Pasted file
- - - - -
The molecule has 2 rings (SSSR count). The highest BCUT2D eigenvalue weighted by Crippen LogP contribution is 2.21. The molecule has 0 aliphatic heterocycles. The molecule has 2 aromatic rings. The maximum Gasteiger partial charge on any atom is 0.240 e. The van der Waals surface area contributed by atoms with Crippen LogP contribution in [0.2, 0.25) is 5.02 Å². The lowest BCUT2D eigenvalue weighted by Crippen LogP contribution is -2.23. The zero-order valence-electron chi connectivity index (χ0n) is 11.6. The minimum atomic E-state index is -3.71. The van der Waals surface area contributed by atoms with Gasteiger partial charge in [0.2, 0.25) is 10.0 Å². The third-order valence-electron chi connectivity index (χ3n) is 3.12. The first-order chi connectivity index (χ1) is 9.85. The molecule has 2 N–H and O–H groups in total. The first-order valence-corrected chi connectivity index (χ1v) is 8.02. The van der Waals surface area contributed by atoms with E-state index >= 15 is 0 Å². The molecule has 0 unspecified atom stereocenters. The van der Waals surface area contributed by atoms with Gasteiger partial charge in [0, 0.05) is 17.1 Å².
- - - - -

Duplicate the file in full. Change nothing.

The molecule has 2 rings (SSSR count). The highest BCUT2D eigenvalue weighted by Crippen LogP contribution is 2.21. The molecule has 0 aliphatic heterocycles. The molecule has 2 aromatic rings. The maximum Gasteiger partial charge on any atom is 0.240 e. The van der Waals surface area contributed by atoms with Crippen LogP contribution in [0.2, 0.25) is 5.02 Å². The lowest BCUT2D eigenvalue weighted by Crippen LogP contribution is -2.23. The zero-order valence-electron chi connectivity index (χ0n) is 11.6. The minimum atomic E-state index is -3.71. The van der Waals surface area contributed by atoms with Gasteiger partial charge in [0.2, 0.25) is 10.0 Å². The third-order valence-electron chi connectivity index (χ3n) is 3.12. The first-order chi connectivity index (χ1) is 9.85. The molecule has 2 N–H and O–H groups in total. The first-order valence-corrected chi connectivity index (χ1v) is 8.02. The van der Waals surface area contributed by atoms with E-state index >= 15 is 0 Å². The molecule has 0 unspecified atom stereocenters. The van der Waals surface area contributed by atoms with Gasteiger partial charge in [0, 0.05) is 17.1 Å².